2. Technology does promote and inspire life-long learning. Parents and providers focus on yearly goals, but sometimes forget to plan for the long term. Our tendency to “get through” the day, month or year without an eye on the horizon. Focus on long-term visions and lifelong learning.
3. Technology creates valuable links to family, friends and advocacy communities without the reliance on parents and caregivers
4. Technology provides more efficient opportunities for independence as it delivers access to Smarthome technology, assisted decision making ultimately reducing personnel support costs and dependence of family members.
5. Technology can allow for individuals with disabilities to tell their own story whenever they want generating new community connections. Smartphones and tablets are the citizen’s tools these times and are a definite plus as we build on the idea of 21st Century Inclusion.
6. Technology provides greater health and safety offering immediate access to medical records, doctors via telemedicine, job developers, and emergency support via programs like Skype, Google Hangouts, and Facetime.
Disadvantages to Technology
1. Technology can be expensive. While more state Medicaid programs are paying for tablets and other devices, many have ignored the fact people with disabilities live in the 21st Century and need the tools necessary for a 21st Century life.
3. It takes a certain expertise to find the “apps” that work best in your situation and even more time to teach people to learn how to use them. Then, technology changes and you start all over again.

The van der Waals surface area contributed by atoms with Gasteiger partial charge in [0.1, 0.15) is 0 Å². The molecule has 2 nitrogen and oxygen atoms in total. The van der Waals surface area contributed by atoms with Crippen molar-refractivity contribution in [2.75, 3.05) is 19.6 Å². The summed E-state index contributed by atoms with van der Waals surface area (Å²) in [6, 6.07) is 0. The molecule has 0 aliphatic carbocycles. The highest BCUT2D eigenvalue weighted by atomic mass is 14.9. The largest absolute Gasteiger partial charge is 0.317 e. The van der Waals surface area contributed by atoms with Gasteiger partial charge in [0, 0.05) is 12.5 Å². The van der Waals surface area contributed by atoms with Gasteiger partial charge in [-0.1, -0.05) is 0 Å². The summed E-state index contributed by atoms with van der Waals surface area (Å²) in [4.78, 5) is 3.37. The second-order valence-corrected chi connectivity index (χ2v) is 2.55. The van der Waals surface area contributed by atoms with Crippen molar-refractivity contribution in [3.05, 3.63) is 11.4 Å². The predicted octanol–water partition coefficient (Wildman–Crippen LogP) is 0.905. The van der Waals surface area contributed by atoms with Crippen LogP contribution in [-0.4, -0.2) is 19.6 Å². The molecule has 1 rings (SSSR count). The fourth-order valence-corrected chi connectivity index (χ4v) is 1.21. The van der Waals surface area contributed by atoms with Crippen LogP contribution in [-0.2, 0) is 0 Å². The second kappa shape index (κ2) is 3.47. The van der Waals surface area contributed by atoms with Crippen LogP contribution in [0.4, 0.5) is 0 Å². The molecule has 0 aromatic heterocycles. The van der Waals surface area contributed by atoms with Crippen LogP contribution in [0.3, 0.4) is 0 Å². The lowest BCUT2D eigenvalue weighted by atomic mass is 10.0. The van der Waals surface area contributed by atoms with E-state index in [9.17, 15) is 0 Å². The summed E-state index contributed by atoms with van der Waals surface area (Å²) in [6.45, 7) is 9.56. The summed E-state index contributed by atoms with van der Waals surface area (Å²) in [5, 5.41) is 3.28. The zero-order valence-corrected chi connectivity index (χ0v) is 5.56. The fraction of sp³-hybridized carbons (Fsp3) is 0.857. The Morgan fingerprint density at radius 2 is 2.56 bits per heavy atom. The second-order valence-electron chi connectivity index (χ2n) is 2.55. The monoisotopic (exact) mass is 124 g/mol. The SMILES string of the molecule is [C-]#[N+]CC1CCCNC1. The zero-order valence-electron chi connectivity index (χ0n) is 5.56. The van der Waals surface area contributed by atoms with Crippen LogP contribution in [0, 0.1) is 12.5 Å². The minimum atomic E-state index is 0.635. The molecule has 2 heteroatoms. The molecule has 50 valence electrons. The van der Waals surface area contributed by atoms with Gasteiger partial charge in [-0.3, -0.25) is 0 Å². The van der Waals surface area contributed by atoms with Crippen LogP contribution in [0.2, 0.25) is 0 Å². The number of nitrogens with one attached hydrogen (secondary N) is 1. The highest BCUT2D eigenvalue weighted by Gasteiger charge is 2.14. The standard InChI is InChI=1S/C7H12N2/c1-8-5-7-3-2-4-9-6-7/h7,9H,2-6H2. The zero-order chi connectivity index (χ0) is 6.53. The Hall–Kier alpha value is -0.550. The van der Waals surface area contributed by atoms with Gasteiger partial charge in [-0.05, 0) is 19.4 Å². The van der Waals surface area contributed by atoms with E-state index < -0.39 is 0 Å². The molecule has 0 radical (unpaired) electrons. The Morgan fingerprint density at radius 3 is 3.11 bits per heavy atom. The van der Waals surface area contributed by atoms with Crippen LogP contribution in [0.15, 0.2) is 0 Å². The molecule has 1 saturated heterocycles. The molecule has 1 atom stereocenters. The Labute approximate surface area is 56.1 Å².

4. Support staff and family members are resistant to change. Your team needs to be willing learn the basics and support the on-going use of the device. What good is a communication device if no one will sit down to listen to what the user has to say?
5. It is an investment of time, money and energy to make it work. Parents and families members might not have the strength to take on “one more thing”. Providers may resist adopting technology thinking it just isn’t necessary.
6. Technology can be both liberating and frustrating. It can rob people of their privacy, open them up for fraud and needs to be managed and supported carefully.
Advantages of a Low Tech/NoTech
1. The learning curve is much shorter. Chances are you just have to make small changes rather than big ones.
2. Low tech equals high touch. Technology used poorly can lead to more isolations rather more inclusion. Low tech ensures the presence of support staff and families in an individual with special needs life.
3. You don’t have to worry about cyber-bullying, expensive on-line shopping or accidentally getting access to other more dangerous websites.
4. A technology plan takes too much time. How does one find the right device in a field of hundreds and is hard to craft well?
5. If you don’t do adequate research, you can end up with a door stop! Who needs that?
Here are my suggestions. Ask. Research. Connect. Learn. Remain open to the future.
Rest assured there are people in Alabama who know how to work the system, cultivate funding and share their experiences and knowledge.
If you want to help shape the future of technology, come to the Families at the Forefront of Technology Conference, Oct 23-24th, 2015 in Snowmass Village, Colorado. Click on the link for more information.